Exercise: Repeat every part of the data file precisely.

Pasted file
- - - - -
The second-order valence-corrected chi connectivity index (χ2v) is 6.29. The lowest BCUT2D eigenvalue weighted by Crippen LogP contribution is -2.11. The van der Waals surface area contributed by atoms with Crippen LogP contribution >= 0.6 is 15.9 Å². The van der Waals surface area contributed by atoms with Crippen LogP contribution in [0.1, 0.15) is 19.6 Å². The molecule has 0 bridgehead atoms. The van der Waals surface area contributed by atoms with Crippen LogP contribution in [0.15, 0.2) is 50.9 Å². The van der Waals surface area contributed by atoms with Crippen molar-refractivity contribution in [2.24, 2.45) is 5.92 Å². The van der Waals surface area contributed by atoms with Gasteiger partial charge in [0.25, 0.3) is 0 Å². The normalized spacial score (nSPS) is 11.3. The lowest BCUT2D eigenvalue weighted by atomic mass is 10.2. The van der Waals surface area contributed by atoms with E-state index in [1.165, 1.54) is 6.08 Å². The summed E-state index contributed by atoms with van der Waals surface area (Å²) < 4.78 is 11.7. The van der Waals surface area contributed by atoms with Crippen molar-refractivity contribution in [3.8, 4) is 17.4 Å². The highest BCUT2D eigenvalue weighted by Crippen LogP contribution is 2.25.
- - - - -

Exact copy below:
The second-order valence-corrected chi connectivity index (χ2v) is 6.29. The lowest BCUT2D eigenvalue weighted by Crippen LogP contribution is -2.11. The van der Waals surface area contributed by atoms with Crippen LogP contribution >= 0.6 is 15.9 Å². The van der Waals surface area contributed by atoms with Crippen LogP contribution in [0.1, 0.15) is 19.6 Å². The molecule has 0 bridgehead atoms. The van der Waals surface area contributed by atoms with Crippen LogP contribution in [0.15, 0.2) is 50.9 Å². The van der Waals surface area contributed by atoms with Crippen molar-refractivity contribution in [2.24, 2.45) is 5.92 Å². The van der Waals surface area contributed by atoms with Gasteiger partial charge in [0.25, 0.3) is 0 Å². The normalized spacial score (nSPS) is 11.3. The lowest BCUT2D eigenvalue weighted by atomic mass is 10.2. The van der Waals surface area contributed by atoms with E-state index in [1.165, 1.54) is 6.08 Å². The summed E-state index contributed by atoms with van der Waals surface area (Å²) < 4.78 is 11.7. The van der Waals surface area contributed by atoms with Crippen molar-refractivity contribution in [3.8, 4) is 17.4 Å². The highest BCUT2D eigenvalue weighted by Crippen LogP contribution is 2.25.